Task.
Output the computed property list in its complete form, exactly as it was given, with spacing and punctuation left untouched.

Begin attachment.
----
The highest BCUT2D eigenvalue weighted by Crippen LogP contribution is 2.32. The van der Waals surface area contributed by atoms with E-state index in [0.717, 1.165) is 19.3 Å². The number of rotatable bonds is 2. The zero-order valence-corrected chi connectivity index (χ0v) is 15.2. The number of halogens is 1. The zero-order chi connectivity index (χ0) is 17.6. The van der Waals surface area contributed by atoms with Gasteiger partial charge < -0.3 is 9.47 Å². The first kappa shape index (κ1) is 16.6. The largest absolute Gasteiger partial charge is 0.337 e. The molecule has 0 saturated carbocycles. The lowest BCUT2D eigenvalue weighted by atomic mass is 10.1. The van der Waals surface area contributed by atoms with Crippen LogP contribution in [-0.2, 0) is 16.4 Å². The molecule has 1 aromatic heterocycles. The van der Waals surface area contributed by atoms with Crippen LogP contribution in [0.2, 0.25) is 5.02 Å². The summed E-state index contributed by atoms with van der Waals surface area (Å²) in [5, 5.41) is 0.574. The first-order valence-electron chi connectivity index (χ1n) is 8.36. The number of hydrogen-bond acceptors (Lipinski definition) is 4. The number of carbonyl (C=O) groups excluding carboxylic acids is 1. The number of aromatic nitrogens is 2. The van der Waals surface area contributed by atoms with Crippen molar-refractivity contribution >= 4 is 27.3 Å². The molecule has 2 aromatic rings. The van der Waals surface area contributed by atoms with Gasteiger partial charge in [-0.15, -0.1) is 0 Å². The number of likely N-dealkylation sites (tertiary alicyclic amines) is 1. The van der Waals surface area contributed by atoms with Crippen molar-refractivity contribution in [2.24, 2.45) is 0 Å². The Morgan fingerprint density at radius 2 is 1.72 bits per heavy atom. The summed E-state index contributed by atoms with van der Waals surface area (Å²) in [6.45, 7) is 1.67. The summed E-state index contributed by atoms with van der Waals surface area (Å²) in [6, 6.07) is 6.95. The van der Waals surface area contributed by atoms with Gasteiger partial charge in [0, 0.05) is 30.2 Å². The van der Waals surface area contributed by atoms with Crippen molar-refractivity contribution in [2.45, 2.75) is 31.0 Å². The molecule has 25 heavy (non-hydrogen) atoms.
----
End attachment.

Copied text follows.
The highest BCUT2D eigenvalue weighted by Crippen LogP contribution is 2.32. The van der Waals surface area contributed by atoms with E-state index in [0.717, 1.165) is 19.3 Å². The number of rotatable bonds is 2. The zero-order valence-corrected chi connectivity index (χ0v) is 15.2. The number of halogens is 1. The zero-order chi connectivity index (χ0) is 17.6. The van der Waals surface area contributed by atoms with Gasteiger partial charge < -0.3 is 9.47 Å². The first kappa shape index (κ1) is 16.6. The largest absolute Gasteiger partial charge is 0.337 e. The molecule has 0 saturated carbocycles. The lowest BCUT2D eigenvalue weighted by atomic mass is 10.1. The van der Waals surface area contributed by atoms with Crippen LogP contribution in [-0.2, 0) is 16.4 Å². The molecule has 1 aromatic heterocycles. The van der Waals surface area contributed by atoms with Crippen LogP contribution in [0.2, 0.25) is 5.02 Å². The summed E-state index contributed by atoms with van der Waals surface area (Å²) in [5, 5.41) is 0.574. The first-order valence-electron chi connectivity index (χ1n) is 8.36. The number of hydrogen-bond acceptors (Lipinski definition) is 4. The number of carbonyl (C=O) groups excluding carboxylic acids is 1. The number of aromatic nitrogens is 2. The van der Waals surface area contributed by atoms with Crippen molar-refractivity contribution >= 4 is 27.3 Å². The molecule has 2 aromatic rings. The van der Waals surface area contributed by atoms with Gasteiger partial charge in [-0.15, -0.1) is 0 Å². The number of likely N-dealkylation sites (tertiary alicyclic amines) is 1. The van der Waals surface area contributed by atoms with Crippen molar-refractivity contribution in [2.24, 2.45) is 0 Å². The Morgan fingerprint density at radius 2 is 1.72 bits per heavy atom. The summed E-state index contributed by atoms with van der Waals surface area (Å²) in [6.45, 7) is 1.67. The summed E-state index contributed by atoms with van der Waals surface area (Å²) in [6, 6.07) is 6.95. The van der Waals surface area contributed by atoms with Gasteiger partial charge in [0, 0.05) is 30.2 Å². The van der Waals surface area contributed by atoms with Crippen molar-refractivity contribution in [2.45, 2.75) is 31.0 Å². The molecule has 25 heavy (non-hydrogen) atoms.